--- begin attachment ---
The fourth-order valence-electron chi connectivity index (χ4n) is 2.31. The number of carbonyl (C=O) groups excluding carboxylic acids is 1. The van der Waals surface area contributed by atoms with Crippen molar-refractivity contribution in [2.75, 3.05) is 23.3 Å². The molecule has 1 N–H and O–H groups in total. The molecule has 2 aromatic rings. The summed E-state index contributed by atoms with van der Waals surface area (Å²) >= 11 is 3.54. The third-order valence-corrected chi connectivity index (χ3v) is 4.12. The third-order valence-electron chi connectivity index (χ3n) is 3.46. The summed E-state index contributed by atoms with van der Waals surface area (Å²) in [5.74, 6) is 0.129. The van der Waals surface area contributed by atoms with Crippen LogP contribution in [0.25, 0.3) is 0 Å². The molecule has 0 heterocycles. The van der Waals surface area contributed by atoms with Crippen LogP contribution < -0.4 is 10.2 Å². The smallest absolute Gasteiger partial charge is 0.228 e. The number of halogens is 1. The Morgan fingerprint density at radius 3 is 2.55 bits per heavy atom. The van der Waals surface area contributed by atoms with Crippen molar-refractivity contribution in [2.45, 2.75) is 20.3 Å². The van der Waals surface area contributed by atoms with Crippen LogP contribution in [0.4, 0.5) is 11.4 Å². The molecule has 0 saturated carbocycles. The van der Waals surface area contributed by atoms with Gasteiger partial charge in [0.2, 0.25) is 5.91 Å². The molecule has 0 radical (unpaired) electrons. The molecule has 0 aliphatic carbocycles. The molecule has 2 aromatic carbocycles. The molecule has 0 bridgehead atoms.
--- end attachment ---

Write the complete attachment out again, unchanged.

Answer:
The fourth-order valence-electron chi connectivity index (χ4n) is 2.31. The number of carbonyl (C=O) groups excluding carboxylic acids is 1. The van der Waals surface area contributed by atoms with Crippen molar-refractivity contribution in [2.75, 3.05) is 23.3 Å². The molecule has 1 N–H and O–H groups in total. The molecule has 2 aromatic rings. The summed E-state index contributed by atoms with van der Waals surface area (Å²) >= 11 is 3.54. The third-order valence-corrected chi connectivity index (χ3v) is 4.12. The third-order valence-electron chi connectivity index (χ3n) is 3.46. The summed E-state index contributed by atoms with van der Waals surface area (Å²) in [5.74, 6) is 0.129. The van der Waals surface area contributed by atoms with Crippen LogP contribution in [0.25, 0.3) is 0 Å². The molecule has 0 heterocycles. The van der Waals surface area contributed by atoms with Crippen LogP contribution < -0.4 is 10.2 Å². The smallest absolute Gasteiger partial charge is 0.228 e. The number of halogens is 1. The Morgan fingerprint density at radius 3 is 2.55 bits per heavy atom. The van der Waals surface area contributed by atoms with Crippen molar-refractivity contribution in [2.45, 2.75) is 20.3 Å². The van der Waals surface area contributed by atoms with Crippen LogP contribution in [0.4, 0.5) is 11.4 Å². The molecule has 0 saturated carbocycles. The van der Waals surface area contributed by atoms with Gasteiger partial charge in [0.2, 0.25) is 5.91 Å². The molecule has 0 radical (unpaired) electrons. The molecule has 0 aliphatic carbocycles. The molecule has 2 aromatic carbocycles. The molecule has 0 bridgehead atoms.